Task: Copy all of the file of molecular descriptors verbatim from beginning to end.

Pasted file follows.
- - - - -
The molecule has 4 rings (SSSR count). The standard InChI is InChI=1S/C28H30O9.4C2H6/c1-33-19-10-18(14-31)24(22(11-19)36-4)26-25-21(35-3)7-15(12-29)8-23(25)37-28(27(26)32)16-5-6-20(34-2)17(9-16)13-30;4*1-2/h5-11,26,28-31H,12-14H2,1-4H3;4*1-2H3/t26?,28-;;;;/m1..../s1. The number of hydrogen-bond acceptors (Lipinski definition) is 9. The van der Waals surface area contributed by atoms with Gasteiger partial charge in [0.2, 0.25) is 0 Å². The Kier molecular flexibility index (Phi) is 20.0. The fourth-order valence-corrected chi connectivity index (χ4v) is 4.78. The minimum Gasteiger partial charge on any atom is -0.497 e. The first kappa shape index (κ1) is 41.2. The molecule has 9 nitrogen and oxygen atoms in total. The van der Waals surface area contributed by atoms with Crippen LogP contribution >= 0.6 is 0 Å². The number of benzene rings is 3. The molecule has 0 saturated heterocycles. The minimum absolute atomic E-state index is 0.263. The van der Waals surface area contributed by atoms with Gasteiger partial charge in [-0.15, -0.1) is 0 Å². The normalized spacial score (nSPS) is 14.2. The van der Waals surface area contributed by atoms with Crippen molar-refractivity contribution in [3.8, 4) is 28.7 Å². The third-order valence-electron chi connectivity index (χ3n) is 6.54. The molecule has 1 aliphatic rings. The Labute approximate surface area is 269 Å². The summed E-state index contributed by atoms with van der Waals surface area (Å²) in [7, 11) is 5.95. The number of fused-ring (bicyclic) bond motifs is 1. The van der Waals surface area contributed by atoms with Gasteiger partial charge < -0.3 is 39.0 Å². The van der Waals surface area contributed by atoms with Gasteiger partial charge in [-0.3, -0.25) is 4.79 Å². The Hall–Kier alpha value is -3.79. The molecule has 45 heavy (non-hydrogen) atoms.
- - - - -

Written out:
The molecule has 4 rings (SSSR count). The standard InChI is InChI=1S/C28H30O9.4C2H6/c1-33-19-10-18(14-31)24(22(11-19)36-4)26-25-21(35-3)7-15(12-29)8-23(25)37-28(27(26)32)16-5-6-20(34-2)17(9-16)13-30;4*1-2/h5-11,26,28-31H,12-14H2,1-4H3;4*1-2H3/t26?,28-;;;;/m1..../s1. The number of hydrogen-bond acceptors (Lipinski definition) is 9. The van der Waals surface area contributed by atoms with Gasteiger partial charge in [0.2, 0.25) is 0 Å². The Kier molecular flexibility index (Phi) is 20.0. The fourth-order valence-corrected chi connectivity index (χ4v) is 4.78. The minimum Gasteiger partial charge on any atom is -0.497 e. The first kappa shape index (κ1) is 41.2. The molecule has 9 nitrogen and oxygen atoms in total. The van der Waals surface area contributed by atoms with Crippen LogP contribution >= 0.6 is 0 Å². The number of benzene rings is 3. The molecule has 0 saturated heterocycles. The minimum absolute atomic E-state index is 0.263. The van der Waals surface area contributed by atoms with Gasteiger partial charge in [-0.15, -0.1) is 0 Å². The normalized spacial score (nSPS) is 14.2. The van der Waals surface area contributed by atoms with Crippen molar-refractivity contribution in [3.8, 4) is 28.7 Å². The third-order valence-electron chi connectivity index (χ3n) is 6.54. The molecule has 1 aliphatic rings. The Labute approximate surface area is 269 Å². The summed E-state index contributed by atoms with van der Waals surface area (Å²) in [7, 11) is 5.95. The number of fused-ring (bicyclic) bond motifs is 1. The van der Waals surface area contributed by atoms with Gasteiger partial charge < -0.3 is 39.0 Å². The van der Waals surface area contributed by atoms with Gasteiger partial charge in [-0.3, -0.25) is 4.79 Å². The Hall–Kier alpha value is -3.79. The molecule has 45 heavy (non-hydrogen) atoms.